Remember when it was first announced that Jonathan Hickman was coming back to Marvel? Before it was revealed he would be writing an X-Men title, Marvel put out a simple ad. Just a date and his last name. They knew it was enough to get fans excited. DC had a similar strategy when Brian Michael Bendis came aboard. Their ad was a close-up of Superman accompanied by the bombastic text: ‘Bendis is coming!’. In both cases, you don’t even need the first name. You already know full well who they’re talking about, you’re likely familiar with their work. Even if you aren’t a fan, at the very least, you’re intrigued to see what they might do. What other writers would you get excited for, just off their last name? I like Priest. Rucka. Ewing (I mean Al but Eve’s “Ironheart” has been fantastic). Morrison. Ahmed. In recent history, I would add ‘Russell’ to that list of writers.
Written by Mark Russell
Illustrated by Yildiray Cinar
Lettered by Steve Wands
Colored by Hi-Fi
As the universe tilts towards doom, great forces awake in an effort to stop Lex Luthor’s mad plans. Dispatching Sinestro, Luthor sends the former Green Lantern to bring these old gods under control or destroy them before they reach Earth. Now, wielding the power of the ultraviolet spectrum, Sinestro finds his new foes even more dangerous and perplexing than he expected, when realizes any damage he inflicts is immediately repaired.
I was completely surprised that I loved Mark Russell’s take on “The Flintstones” as much as I did. While set in the Stone Age, the Hanna-Barbera cartoon reflected suburban life in the 20th century. Mark Russell updated that idea, this time reflecting our 21st century. The writer examined society, capitalism and religion and it was all hilarious and heartfelt. All of his work has been consistently good as far as I can tell. I don’t even like Snagglepuss but I absolutely loved the “Snagglepuss Chronicles”. “Wonder Twins” has been amazing. I knew that “Sinestro: Year of the Villain” #1 would be good before I even opened it.
“Sinestro” certainly has a strong story. It starts with a simple enough mission. Massive aliens called Paragons are rampaging across planets out in deep space. They present a threat to the Legion of Doom’s plans so Lex Luthor sends Sinestro to take them on. These Paragons can regenerate so the typical comic book method of dealing with problems (punching, zapping, etc.) is ineffective against them. Upon further study, Sinestro learns that these giants house entire microscopic societies. These beings, dubbed Microns, life spans only last 0.8 milliseconds and that entire time is devoted to regenerating and healing the Paragons. Unable to take on the massive Paragons physically, Sinestro has to use his intellect to take them out through the tiny Microns.
I really like that Sinestro secures victory through his mind and not his power. He sends out four copies of his consciousness to get different perspectives from the Microns. He attempts to confront the aliens with the truth of the Paragon rampages and convince them with logic but they don’t care. The Microns have such rapid-fire life spans, they don’t have the time to care. So Sinestro gives them more time, another 0.2 milliseconds. It’s so insignificant to us but that’s one-fourth of a Micron’s life span. Generation after generation rapidly passes and over time with that free time, they develop culture, music and entertainment. Some protest their work while others question the very existence of Paragons. Eventually their work is abandoned. It’s interesting that through it all, readers are given the sense that Sinestro cares for the welfare of these aliens. He’s trying to do something good in an evil way or something evil in a good way. I like ‘anti-villains’ as much as anti-heroes. Sort of like Doctor Doom, Magneto or Baron Zemo back in his Thunderbolts days. Yes, Sinestro has saved these Microns.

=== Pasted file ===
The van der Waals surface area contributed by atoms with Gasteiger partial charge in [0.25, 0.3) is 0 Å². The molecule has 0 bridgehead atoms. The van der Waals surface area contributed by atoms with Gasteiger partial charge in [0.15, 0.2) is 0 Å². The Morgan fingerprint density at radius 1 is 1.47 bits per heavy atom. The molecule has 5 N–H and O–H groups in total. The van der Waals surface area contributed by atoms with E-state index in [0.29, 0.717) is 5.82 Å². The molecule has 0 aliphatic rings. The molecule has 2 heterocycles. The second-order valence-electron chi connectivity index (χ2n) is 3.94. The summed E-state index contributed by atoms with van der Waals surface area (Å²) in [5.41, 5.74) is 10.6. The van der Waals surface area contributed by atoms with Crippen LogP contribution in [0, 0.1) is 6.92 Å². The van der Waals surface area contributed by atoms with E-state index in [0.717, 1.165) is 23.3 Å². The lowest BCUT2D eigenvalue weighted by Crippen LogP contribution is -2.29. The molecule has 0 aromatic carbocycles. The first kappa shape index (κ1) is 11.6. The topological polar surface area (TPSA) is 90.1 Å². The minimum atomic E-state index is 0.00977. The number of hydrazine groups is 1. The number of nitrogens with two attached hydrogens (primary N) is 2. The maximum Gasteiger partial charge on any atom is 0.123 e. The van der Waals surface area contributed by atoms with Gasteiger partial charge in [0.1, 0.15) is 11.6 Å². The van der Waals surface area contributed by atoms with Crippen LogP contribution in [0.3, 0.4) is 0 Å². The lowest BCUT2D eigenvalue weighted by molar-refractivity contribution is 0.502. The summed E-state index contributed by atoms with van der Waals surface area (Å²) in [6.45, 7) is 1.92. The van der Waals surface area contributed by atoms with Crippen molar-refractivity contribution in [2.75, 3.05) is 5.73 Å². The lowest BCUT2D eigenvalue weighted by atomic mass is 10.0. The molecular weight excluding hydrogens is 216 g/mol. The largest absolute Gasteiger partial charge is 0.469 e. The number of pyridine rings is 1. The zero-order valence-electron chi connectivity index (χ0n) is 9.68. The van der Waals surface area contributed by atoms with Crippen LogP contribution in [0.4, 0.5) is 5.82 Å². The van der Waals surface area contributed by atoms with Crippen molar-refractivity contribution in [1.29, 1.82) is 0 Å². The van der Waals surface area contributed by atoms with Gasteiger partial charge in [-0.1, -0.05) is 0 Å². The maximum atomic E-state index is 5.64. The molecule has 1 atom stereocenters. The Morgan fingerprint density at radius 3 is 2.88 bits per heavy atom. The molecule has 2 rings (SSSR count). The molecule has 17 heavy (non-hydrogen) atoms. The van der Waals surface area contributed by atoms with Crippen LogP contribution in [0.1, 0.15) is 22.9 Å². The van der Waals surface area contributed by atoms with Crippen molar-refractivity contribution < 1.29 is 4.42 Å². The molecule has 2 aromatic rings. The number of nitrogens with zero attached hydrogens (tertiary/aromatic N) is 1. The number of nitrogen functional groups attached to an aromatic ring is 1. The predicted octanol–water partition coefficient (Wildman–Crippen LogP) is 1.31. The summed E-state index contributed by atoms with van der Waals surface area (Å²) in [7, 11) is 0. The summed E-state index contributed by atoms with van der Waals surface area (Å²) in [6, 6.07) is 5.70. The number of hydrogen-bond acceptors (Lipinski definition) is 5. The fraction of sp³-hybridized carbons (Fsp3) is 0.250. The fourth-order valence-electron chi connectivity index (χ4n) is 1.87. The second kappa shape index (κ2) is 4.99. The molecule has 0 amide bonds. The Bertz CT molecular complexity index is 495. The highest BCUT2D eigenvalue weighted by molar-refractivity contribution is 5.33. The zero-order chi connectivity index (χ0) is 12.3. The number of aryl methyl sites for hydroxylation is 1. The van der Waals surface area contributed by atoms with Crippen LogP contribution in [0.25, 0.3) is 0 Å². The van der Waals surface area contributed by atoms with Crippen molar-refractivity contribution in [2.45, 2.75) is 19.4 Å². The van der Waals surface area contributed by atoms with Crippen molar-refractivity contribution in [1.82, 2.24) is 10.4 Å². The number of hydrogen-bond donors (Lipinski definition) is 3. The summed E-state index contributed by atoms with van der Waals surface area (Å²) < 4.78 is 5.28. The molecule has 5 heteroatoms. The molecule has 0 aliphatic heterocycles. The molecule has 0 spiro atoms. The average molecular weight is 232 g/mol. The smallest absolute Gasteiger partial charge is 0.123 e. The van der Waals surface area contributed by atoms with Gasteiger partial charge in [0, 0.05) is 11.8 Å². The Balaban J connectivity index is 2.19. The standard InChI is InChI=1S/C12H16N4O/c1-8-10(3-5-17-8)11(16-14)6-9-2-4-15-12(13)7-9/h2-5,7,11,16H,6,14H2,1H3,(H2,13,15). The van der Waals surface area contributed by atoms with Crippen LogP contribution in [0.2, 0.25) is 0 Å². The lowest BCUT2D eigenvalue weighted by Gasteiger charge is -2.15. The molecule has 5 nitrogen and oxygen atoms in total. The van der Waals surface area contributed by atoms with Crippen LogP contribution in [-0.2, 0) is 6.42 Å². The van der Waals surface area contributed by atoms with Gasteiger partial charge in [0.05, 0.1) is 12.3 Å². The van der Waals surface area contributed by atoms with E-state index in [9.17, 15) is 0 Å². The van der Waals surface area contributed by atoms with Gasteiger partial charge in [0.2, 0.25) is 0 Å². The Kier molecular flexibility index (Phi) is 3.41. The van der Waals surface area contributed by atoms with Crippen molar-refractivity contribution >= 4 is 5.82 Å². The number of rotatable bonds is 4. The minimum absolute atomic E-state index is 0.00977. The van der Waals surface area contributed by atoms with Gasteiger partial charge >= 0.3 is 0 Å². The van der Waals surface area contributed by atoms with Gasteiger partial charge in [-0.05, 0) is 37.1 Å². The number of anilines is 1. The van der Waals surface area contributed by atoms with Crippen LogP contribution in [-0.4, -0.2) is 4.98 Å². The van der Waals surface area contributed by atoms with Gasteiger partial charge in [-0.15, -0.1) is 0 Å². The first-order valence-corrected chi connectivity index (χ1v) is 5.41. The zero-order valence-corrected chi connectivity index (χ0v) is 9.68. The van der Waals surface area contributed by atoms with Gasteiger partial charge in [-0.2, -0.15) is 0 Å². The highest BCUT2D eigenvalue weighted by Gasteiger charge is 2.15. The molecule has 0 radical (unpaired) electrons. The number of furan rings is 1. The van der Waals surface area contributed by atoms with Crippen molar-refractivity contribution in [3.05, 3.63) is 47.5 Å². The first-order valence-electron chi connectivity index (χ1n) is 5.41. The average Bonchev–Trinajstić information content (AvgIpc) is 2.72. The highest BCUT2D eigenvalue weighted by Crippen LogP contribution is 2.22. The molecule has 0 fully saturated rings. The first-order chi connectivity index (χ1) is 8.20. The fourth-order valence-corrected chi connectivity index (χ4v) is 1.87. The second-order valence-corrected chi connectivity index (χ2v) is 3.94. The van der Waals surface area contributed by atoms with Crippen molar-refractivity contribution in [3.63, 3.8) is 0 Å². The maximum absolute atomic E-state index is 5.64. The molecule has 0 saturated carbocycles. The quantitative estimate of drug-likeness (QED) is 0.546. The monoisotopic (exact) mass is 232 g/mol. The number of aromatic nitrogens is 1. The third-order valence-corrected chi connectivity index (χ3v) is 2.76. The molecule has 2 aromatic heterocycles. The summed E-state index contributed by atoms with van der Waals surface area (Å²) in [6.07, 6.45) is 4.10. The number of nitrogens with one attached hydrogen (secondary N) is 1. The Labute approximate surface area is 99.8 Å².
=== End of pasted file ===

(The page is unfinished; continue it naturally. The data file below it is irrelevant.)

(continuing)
Then he turns heel and reshapes their society to trust and work for him so he has a Paragon in his thrall. Sinestro goes from benevolent figure to mustache-twirling villain so fast, I laughed out loud. This issue is full of dark humor like this. Comedy is subjective but it sure cracked me up. The artwork helps enhance that humor. One page shows the alien children playing with regeneration guns and at a funeral, that same gun is laid on the casket. Again, very dark but still funny. There’s other fun bits like alien hippies and hipsters, Sinestro walking away in the giant palm of a Paragon and perfectly timed exploding planets.
It’s also great how the issue explores the theme of service. The Microns serve with a religious fervor and see the Paragons as god-like beings because its all they know. The forces opposing the Paragons think the life of a Micron is sad not realizing the irony. Their lifespans are longer but the other aliens are doing the exact same thing. Meanwhile, Lex has another alien army ready to serve and die fighting the Paragons. On top of that, those that are being served couldn’t care less about the people they put in harm’s way. A single Micron doesn’t realize that he isn’t at all special to his god. The God-Emperor Garf that the other army is fighting for is zipping away from his planet’s destruction the very first page. Everyone is using or being used, right down to our protagonist. Sinestro is investigating on Lex’s behalf and Luthor doesn’t care if he dies, so long as the mission is complete. Everyone’s going to serve someone…that someone might as well be Sinestro, evil mustache and all.
Final Verdict: 7.5 – ‘Sinestro, Lord of the Microns’ has a nice ring to it.